For restaurant owners, the pandemic’s shutdown was just the first blow. As capacity has increased and demand has returned, labor shortages and, now, supply chain disruptions mean flexibility and creativity are key to survival.
At Dallas’ Smokey John’s Bar-B-Que and Home Cooking, brothers and co-owners Brent and Juan Reaves said the cost to operate has climbed significantly over the last several weeks.
“The meat, proteins are becoming ridiculous. We buy a St. Louis cut rib and it’s very hard to find right now. And if you find it, then the price is just astronomical,” Brent Reaves said.
“The prices have probably doubled in the last 4 or 5 weeks,” Juan Reaves said.
“More than doubled,” his brother added.
It’s a problem being felt across the industry thanks to supply chain issues, inflation and the rising cost of imported goods.
Many restauranteurs put off passing those costs onto diners, who’ve recently returned, for as long as possible, but now many, like the Reaves, have no choice but to do so.
“We’re sharing the burden, right? We’re not doubling the cost of our products but we are passing on some of it because we have to,” Juan Reaves said.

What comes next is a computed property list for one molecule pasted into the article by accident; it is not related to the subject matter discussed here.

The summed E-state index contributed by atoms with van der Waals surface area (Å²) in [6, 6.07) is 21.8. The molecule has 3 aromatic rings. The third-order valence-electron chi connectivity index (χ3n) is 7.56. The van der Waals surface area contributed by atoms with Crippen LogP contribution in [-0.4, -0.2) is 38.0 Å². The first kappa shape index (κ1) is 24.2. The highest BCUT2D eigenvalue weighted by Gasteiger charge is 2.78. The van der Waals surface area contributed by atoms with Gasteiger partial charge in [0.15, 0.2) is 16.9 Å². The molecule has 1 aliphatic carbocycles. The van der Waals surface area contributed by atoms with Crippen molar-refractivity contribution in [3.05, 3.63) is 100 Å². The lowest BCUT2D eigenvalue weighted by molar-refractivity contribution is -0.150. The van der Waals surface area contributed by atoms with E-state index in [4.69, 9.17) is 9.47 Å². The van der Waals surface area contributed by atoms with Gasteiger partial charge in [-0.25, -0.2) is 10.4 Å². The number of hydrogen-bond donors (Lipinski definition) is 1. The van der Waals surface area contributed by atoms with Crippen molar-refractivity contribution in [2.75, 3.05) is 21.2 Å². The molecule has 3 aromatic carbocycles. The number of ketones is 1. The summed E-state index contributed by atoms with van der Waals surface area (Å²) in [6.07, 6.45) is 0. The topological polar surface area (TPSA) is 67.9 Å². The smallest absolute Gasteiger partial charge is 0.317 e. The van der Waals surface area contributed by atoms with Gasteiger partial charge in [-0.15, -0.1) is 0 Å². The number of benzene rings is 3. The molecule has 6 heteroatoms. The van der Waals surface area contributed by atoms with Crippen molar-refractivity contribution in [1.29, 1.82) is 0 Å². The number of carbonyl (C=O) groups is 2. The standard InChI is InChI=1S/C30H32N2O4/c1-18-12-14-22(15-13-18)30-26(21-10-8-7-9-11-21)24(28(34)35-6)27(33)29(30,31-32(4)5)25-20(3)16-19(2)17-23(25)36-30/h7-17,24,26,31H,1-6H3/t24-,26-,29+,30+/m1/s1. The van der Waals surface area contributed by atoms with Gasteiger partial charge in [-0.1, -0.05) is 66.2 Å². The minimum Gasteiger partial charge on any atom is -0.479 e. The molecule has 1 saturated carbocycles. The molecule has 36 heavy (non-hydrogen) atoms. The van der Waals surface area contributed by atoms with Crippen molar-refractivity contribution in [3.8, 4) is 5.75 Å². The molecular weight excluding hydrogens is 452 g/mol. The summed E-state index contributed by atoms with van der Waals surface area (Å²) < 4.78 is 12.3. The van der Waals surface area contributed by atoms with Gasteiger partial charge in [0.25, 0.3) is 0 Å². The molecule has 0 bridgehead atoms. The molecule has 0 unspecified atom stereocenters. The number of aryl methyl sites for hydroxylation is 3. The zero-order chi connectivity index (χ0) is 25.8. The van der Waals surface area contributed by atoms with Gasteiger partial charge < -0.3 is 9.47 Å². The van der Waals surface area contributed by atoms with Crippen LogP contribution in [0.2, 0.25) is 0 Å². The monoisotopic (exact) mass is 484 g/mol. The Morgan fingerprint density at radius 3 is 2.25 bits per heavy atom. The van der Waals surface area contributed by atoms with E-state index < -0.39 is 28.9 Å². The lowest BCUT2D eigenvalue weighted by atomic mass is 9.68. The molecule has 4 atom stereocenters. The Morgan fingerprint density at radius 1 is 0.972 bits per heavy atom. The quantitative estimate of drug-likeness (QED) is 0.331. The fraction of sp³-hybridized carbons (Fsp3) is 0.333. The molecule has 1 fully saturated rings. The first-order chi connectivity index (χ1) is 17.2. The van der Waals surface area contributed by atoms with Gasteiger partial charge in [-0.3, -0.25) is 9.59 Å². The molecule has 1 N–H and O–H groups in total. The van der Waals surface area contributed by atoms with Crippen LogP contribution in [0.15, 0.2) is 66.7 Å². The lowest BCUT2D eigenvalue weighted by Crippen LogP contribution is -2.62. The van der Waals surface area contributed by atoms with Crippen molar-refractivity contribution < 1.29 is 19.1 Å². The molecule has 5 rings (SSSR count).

It’s the same tough decision Valery Jean-Bart has had to make at Val’s Cheesecakes.
Amid the labor shortage, Jean-Bart had already temporarily closed his original location on Maple Avenue.
He’s also reduced his menu by about half thanks in part to a shortage of the glass jars in which he served desserts and a short supply of ingredients.
“We’ve had shortages of fruit, frozen fruit, peaches sometimes to make our peach cobbler cheesecake, which is a top seller. The prices of cream cheese goes up and down. We have to account for that as well,” Jean-Bart said.
Like the Reaves, Jean-Bart said he’s tried to compensate by adding new, more cost-efficient menu items. He also uses his company’s social media account to be as transparent as possible with those he serves.
“We’ve been so blessed to have a customer base that’s patient, that’s loyal, and most importantly understanding,” he said.
It’s a grace both businesses hope customers will continue to give as they weather a storm they fear is far from over.
“If you’re not flexible with this, if you can’t roll with the punches here, you’re not going to make it,” Juan Reaves said.
Jean-Bart said he hoped to reopen his Maple Avenue location by the end of the month if he can make a couple of hires.